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Evaluating Mechanisms of Blood Pressure Reduction Using Meditation in Hypertensive African Americans (HMEC)

This study has been completed.
Howard University
National Heart, Lung, and Blood Institute (NHLBI)
Information provided by (Responsible Party):
Robert Schneider, MD, Maharishi University of Management Identifier:
First received: May 19, 2008
Last updated: March 11, 2013
Last verified: March 2013
High blood pressure is a common health problem among people in the United States. This study will compare the effectiveness of a meditation program versus a health education program at decreasing stress and lowering blood pressure levels among African-American adults with high blood pressure.

Condition Intervention
Hypertension Behavioral: Enhanced health education Behavioral: Transcendental Meditation program

Study Type: Interventional
Study Design: Allocation: Randomized
Intervention Model: Parallel Assignment
Masking: Single (Investigator)
Primary Purpose: Basic Science
Official Title: Mechanisms of Meditation in Hypertension in Blacks

Resource links provided by NLM:

Further study details as provided by Robert Schneider, MD, Maharishi University of Management:

Primary Outcome Measures:
  • In-clinic and ambulatory blood pressure [ Time Frame: Measured at Month 4 ]

Secondary Outcome Measures:
  • Cardiovascular hemodynamics and stress hormones [ Time Frame: Measured at Month 4 ]
  • telomerase gene expression [ Time Frame: 4 months ]
    telomerase gene expression as measured HTERT and HTR

Enrollment: 152
Study Start Date: April 2008
Study Completion Date: May 2012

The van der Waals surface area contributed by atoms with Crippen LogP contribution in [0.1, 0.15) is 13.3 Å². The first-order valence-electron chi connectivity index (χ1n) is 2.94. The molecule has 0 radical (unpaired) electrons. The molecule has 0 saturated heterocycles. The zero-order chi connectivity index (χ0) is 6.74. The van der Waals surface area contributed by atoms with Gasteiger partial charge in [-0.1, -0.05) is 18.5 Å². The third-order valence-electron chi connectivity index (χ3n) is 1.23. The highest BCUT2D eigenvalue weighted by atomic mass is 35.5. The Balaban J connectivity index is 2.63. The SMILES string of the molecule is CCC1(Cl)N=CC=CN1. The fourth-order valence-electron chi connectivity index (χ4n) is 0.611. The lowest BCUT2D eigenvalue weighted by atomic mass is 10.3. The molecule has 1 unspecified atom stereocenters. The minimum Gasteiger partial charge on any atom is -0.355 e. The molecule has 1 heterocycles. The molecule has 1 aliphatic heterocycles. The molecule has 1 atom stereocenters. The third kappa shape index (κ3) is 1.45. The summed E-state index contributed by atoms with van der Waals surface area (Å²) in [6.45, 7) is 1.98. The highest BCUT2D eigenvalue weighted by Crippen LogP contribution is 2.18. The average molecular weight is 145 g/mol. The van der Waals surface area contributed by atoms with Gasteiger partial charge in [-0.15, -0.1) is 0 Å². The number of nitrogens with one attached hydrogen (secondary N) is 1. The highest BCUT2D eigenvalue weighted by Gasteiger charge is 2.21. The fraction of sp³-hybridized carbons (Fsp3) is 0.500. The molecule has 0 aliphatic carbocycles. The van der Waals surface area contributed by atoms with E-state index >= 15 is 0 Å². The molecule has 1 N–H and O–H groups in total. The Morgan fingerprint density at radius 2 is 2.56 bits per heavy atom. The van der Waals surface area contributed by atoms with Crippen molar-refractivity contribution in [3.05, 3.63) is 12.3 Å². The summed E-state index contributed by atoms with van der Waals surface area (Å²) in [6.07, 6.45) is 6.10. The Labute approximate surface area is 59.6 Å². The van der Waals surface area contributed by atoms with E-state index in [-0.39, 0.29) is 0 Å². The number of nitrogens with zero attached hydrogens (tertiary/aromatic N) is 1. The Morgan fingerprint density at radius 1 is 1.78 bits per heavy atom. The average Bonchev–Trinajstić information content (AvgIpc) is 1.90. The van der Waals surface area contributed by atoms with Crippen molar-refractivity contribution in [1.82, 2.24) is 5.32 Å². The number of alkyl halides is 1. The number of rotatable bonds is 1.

Primary Completion Date: July 2011 (Final data collection date for primary outcome measure)
Arms Assigned Interventions
Active Comparator: Enhanced health education program
This active treatment group consists of classes in health education and a social support group to enhance participant motivation and positive reinforcement to make healthier lifestyle choices (e.g. wholesome diet, increased exercise, reduced salt intake, and decreased use of alcohol and smoking). Note that is comparison group does not have a stress management component.
Behavioral: Enhanced health education
health education and social support
Experimental: Transcendental Meditation program
Transcendental Meditation program plus health education. Basic AHA recommendations for lifestyle modification to reduce risk of heart disease will be given in a didactic classroom context.
Behavioral: Transcendental Meditation program
The TM program plus didactic-based health education classes

Detailed Description:

Hypertension, also known as high blood pressure, is one of the most common health problems among adults, particularly African Americans. If left untreated, it can lead to heart failure, kidney failure, or stroke. High blood pressure can be caused by many factors, including stress, diet, diabetes, kidney disease, or obesity. Typical treatments include taking medication, losing weight, and quitting smoking. Meditation may also be an effective way to decrease stress levels and lower blood pressure. This study will examine the effects of a specific type of meditation, Transcendental Meditation (TM), on stress and blood pressure levels. In previous studies, TM has been shown to have a positive effect on reducing blood pressure levels, but more research is needed to confirm these benefits. This study will compare the effectiveness of a TM program with an enhanced health education (EHE) program for reducing stress and blood pressure levels in African Americans with high blood pressure.

This 4-month study will enroll African Americans with early stage hypertension. First, participants will take part in 3 days of baseline testing, including a medical history review, blood pressure and heart rate measurements, an echocardiogram to obtain images of the heart, and blood and urine collection. Over a 24-hour period, blood pressure and heart rate will be measured continuously and participants will wear a pedometer to keep track of the distance they walk. Participants will also complete a stress test; a treadmill exercise test; and questionnaires on mental health, physical health, and lifestyle.